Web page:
Uncle Vanya by Blue Bridge Theatre, a review

The first impression of Blue Bridge Theatre’s Uncle Vanya  (June 4-16, 2013 at the McPherson Playhouse) is one of elegance. Designer Nathan Brown’s simple, effective and stylized panels hang like draperies in bygone châteaux or large Norman cathedrals.  The décor relies heavily on lighting (Giles Hogya) and sound (John Mills-Cockell) to create the ambience of the piece – there is a certain sense of the elegiac, of portent and fore-shadowing, and vast impassive expanses

Amidst this immensity, Astrov (Jacob Richmond) slouches stage left, in lazy conversation with Marina (Naomi Simpson) – their placid world has been upset of late by the arrival of the Professor Serebyakov (Chris Britton) and his young wife Yelena (Amanda Lisman).

Astrov, Vanya, Sonya, MariyaIris MacGregor Bannerman (Mariya), Jacob Richmond (Astrov), Duncan Ollerenshaw (Vanya), Casey Austin (Sonya). Photo: Tim Matheson

Written by the great Russian playwright Anton Chekhov in the last years of the 19th century as a means to subsidize the cost of his medical degree and support his family, Uncle Vanya remains remarkably contemporary and universal.  Self-important and largely unaware individuals, bitterly disappointed with the arc of their lives, take out their ennui in snide remarks and bickering, forgotten by the world in their out-of-the-way country estate.

Chekhov maintained to his death that his plays were comedies and farces, not tragedies or dramas. In conversation with Director Brian Richmond earlier this week, I asked for clarification.

“It’s the very fact that this group of characters, in their lack of self-awareness, their foibles, and their narcissism never truly evolve. A dramatic character evolves (and changes).”  Richmond maintains. “We’ve been laugh-tracked to death, but it’s only one aspect of comedy”.

Characters are given over to long periods of exposition – some of the most brilliant being the musings of Astrov on the consequences of man’s destructive nature. Any environmentalist today would believe his speeches to be contemporary.  How did Chekhov know?  Jacob Richmond plays Astrov as the detached outsider, never wanting to be truly involved, capable of great insight but lost to his own heart.  His performance is mesmerizing; delicious displays of drunken and brazen behaviour cut the philosophizing and provide comedic relief.

Duncan Ollerenshaw (the eponymous Uncle Vanya) vacillates between moodiness, bitterness and rage – for years he’s toiled away, un-noticed by his mother Mariya (Iris MacGregor Bannerman – the company’s dialect coach in her BlueBridge acting début), yearning for Yelena, resigned to his fate and longing to break free. Ollerenshaw walks the fine line between farce and tragedy in his portrayal – at times a petulant child but capable of bursts of rage-induced energy when his very livelihood is threatened.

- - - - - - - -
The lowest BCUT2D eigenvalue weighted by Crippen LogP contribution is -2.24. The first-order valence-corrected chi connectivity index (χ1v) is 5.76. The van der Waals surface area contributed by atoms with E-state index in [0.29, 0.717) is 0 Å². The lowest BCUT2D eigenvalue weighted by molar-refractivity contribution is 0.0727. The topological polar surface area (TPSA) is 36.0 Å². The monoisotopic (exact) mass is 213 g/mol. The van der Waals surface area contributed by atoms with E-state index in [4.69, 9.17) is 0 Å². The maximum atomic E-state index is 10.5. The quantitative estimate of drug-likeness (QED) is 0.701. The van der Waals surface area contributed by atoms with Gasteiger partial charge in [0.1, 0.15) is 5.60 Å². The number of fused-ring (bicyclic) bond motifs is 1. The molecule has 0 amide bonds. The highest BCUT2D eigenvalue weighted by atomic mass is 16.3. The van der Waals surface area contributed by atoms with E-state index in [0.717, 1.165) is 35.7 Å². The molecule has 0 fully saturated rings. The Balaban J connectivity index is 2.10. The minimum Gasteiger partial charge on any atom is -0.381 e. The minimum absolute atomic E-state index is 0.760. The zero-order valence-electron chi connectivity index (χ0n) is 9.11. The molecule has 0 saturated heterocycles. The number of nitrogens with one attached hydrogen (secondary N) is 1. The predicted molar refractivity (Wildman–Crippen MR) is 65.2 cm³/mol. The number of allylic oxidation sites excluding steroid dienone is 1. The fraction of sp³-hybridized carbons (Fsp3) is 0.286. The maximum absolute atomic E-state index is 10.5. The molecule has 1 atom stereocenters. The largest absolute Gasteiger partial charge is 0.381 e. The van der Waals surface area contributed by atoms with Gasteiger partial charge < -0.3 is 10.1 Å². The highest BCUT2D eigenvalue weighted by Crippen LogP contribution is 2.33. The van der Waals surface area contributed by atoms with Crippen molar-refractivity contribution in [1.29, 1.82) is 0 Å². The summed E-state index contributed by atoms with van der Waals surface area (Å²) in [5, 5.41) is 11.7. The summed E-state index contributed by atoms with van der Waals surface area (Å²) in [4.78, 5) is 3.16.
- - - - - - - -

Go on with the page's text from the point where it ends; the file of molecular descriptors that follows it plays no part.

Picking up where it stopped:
Casey Austin is simply luminous as Sonya, his niece and companion-in-toil; giddy and love-struck in her devotion for Astrov, ever the family conciliator, and ultimately faithful to her lot in life.

Sophie Yelena 3Amanda Lisman (Yelena) and Casey Austin (Sonya). Photo: Tim Matheson

By Astrov’s own admission, everything turns around Yelena. Amanda Lisman’s fine classical training is evident – perfectly in check, composed, yet letting her emotions run ever so slightly to then be reined in, aware of being unaware yet incapable of doing anything about it.


Chris Britton plays Professor Serebyakov to odious, buffoon-like, perfidious perfection.  His sense of entitlement, seen from a century of distance, is the true farce of this piece, but could definitely give audiences pause to consider our own situations.

Professor and YelenaChris Britton (Serebyakov) and Amanda Lisman (Yelena). Photo: Tim Matheson

Naomi Simpson (Marina) and Brian Linds (Telyegin) ground the overwrought actions of the main characters with their homey and no-nonsense wisdom. Seen in relief, they bring comedy to the situation.

Telyegin and MarinaBrian Linds (Telyegin) and Naomi Simpson (Marina). Photo: Tim Matheson

John Mills-Cockell’s music and sound design evokes centuries-old Gregorian chant and Russian hymns or folk-songs, and is all original composition. He’s a long-time collaborator of Brian Richmond’s with Dark of the Moon (UVic Phoenix) and Death of a Salesman (Blue Bridge) being the most recent.

Blue Bridge Repertory Theatre’s Uncle Vanya is an intelligent, perfectly-crafted and elegantly-designed play. It’s mesmerizing, lucid, entertaining and beautiful. The ensemble cast display incredible stagecraft.  I left the theatre very pleased indeed.

Whether you line up with the more traditional view of Chekhov as drama, or believe the playwright’s assertions that he wrote farce and comedy, this rendition of Uncle Vanya will give you much to reflect on.

Blue Bridge Repertory Theatre, now in a fifth season, has firmly set itself in the cultural fabric of Victoria with continued and uncompromising dedication to excellence while providing opportunities for local and national artists to re-imagine the classics.

Uncle Vanya  by Anton Chekhov, directed by Brian Richmond
June 4 – 17th, 2013
Tickets: McPherson Playhouse, online, by phone (250.386.6121) or in person.

Previews $24.50 (June 4 & 5) Matinees $45.25 Evenings $54.75


Casey Austin – Sonya
Iris MacGregor Bannerman – Mariya
Chris Britton – Serebyakov
Trevor Hinton – Worker
Brian Linds – Telyegin
Amanda Lisman – Yelena
Duncan Ollerenshaw – Vanya
Jacob Richmond – Astrov
Naomi Simpson – Marina

Creative Team:

Brian Richmond – Director
Nathan Brown – Set and Costume Designer
Giles Hogya – Lighting Designer
John Mills-Cockell – Sound Designer
Chris Mackie – Fight Director

Sandy Halliday – Stage Manager
Caitlinn O’Leary – Assistant Stage Manager

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